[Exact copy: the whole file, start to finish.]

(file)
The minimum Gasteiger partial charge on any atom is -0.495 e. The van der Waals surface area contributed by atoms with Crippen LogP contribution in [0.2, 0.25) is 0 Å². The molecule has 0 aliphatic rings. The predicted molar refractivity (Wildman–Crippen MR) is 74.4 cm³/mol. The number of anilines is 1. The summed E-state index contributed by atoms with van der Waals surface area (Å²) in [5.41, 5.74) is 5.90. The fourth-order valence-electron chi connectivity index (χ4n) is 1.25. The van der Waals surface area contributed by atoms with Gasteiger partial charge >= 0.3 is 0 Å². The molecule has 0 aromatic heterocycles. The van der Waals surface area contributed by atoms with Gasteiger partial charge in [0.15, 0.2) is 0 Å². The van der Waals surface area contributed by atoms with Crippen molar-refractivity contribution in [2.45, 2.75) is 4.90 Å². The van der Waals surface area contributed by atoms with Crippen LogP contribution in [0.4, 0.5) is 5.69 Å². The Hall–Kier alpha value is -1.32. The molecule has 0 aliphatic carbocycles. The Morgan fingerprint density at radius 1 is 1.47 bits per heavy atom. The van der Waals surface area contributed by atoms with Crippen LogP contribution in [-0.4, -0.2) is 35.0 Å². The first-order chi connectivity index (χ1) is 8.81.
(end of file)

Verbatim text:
The minimum Gasteiger partial charge on any atom is -0.495 e. The van der Waals surface area contributed by atoms with Crippen LogP contribution in [0.2, 0.25) is 0 Å². The molecule has 0 aliphatic rings. The predicted molar refractivity (Wildman–Crippen MR) is 74.4 cm³/mol. The number of anilines is 1. The summed E-state index contributed by atoms with van der Waals surface area (Å²) in [5.41, 5.74) is 5.90. The fourth-order valence-electron chi connectivity index (χ4n) is 1.25. The van der Waals surface area contributed by atoms with Gasteiger partial charge >= 0.3 is 0 Å². The molecule has 0 aromatic heterocycles. The van der Waals surface area contributed by atoms with Gasteiger partial charge in [0.15, 0.2) is 0 Å². The van der Waals surface area contributed by atoms with Crippen molar-refractivity contribution in [2.45, 2.75) is 4.90 Å². The van der Waals surface area contributed by atoms with Crippen LogP contribution in [0.4, 0.5) is 5.69 Å². The Hall–Kier alpha value is -1.32. The molecule has 0 aliphatic carbocycles. The Morgan fingerprint density at radius 1 is 1.47 bits per heavy atom. The van der Waals surface area contributed by atoms with Crippen LogP contribution in [-0.4, -0.2) is 35.0 Å². The first-order chi connectivity index (χ1) is 8.81.